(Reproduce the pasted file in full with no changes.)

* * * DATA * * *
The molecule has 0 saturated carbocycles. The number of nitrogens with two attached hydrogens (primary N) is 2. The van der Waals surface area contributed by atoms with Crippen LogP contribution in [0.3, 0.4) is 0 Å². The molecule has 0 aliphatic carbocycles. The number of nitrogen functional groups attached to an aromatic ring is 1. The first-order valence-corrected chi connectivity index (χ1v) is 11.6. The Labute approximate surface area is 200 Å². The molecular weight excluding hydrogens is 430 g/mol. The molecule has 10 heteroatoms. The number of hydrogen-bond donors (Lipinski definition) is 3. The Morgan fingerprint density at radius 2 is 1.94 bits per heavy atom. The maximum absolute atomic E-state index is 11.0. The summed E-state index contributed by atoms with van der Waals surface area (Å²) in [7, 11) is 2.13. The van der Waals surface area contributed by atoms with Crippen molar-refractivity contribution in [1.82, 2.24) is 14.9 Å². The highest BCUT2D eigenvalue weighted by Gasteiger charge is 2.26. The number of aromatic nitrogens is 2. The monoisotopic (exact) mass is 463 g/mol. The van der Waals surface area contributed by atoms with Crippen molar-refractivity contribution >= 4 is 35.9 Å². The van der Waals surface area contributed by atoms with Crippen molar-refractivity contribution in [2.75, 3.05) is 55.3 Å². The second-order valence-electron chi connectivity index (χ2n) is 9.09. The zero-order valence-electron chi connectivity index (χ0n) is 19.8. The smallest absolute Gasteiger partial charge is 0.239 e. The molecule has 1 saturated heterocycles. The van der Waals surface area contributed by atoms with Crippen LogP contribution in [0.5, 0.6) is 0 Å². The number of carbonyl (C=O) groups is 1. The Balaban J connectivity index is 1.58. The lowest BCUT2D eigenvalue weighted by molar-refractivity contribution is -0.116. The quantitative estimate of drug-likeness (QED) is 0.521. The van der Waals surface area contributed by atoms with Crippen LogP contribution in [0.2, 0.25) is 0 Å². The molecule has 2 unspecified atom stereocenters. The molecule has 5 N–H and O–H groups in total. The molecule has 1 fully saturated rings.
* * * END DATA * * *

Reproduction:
The molecule has 0 saturated carbocycles. The number of nitrogens with two attached hydrogens (primary N) is 2. The van der Waals surface area contributed by atoms with Crippen LogP contribution in [0.3, 0.4) is 0 Å². The molecule has 0 aliphatic carbocycles. The number of nitrogen functional groups attached to an aromatic ring is 1. The first-order valence-corrected chi connectivity index (χ1v) is 11.6. The Labute approximate surface area is 200 Å². The molecular weight excluding hydrogens is 430 g/mol. The molecule has 10 heteroatoms. The number of hydrogen-bond donors (Lipinski definition) is 3. The Morgan fingerprint density at radius 2 is 1.94 bits per heavy atom. The maximum absolute atomic E-state index is 11.0. The summed E-state index contributed by atoms with van der Waals surface area (Å²) in [7, 11) is 2.13. The van der Waals surface area contributed by atoms with Crippen molar-refractivity contribution in [1.82, 2.24) is 14.9 Å². The highest BCUT2D eigenvalue weighted by Gasteiger charge is 2.26. The number of aromatic nitrogens is 2. The monoisotopic (exact) mass is 463 g/mol. The van der Waals surface area contributed by atoms with Crippen molar-refractivity contribution >= 4 is 35.9 Å². The van der Waals surface area contributed by atoms with Crippen molar-refractivity contribution in [2.75, 3.05) is 55.3 Å². The second-order valence-electron chi connectivity index (χ2n) is 9.09. The zero-order valence-electron chi connectivity index (χ0n) is 19.8. The smallest absolute Gasteiger partial charge is 0.239 e. The molecule has 1 saturated heterocycles. The van der Waals surface area contributed by atoms with Crippen LogP contribution in [0.5, 0.6) is 0 Å². The number of carbonyl (C=O) groups is 1. The Balaban J connectivity index is 1.58. The lowest BCUT2D eigenvalue weighted by molar-refractivity contribution is -0.116. The quantitative estimate of drug-likeness (QED) is 0.521. The van der Waals surface area contributed by atoms with Crippen LogP contribution in [0.2, 0.25) is 0 Å². The molecule has 2 unspecified atom stereocenters. The molecule has 5 N–H and O–H groups in total. The molecule has 1 fully saturated rings.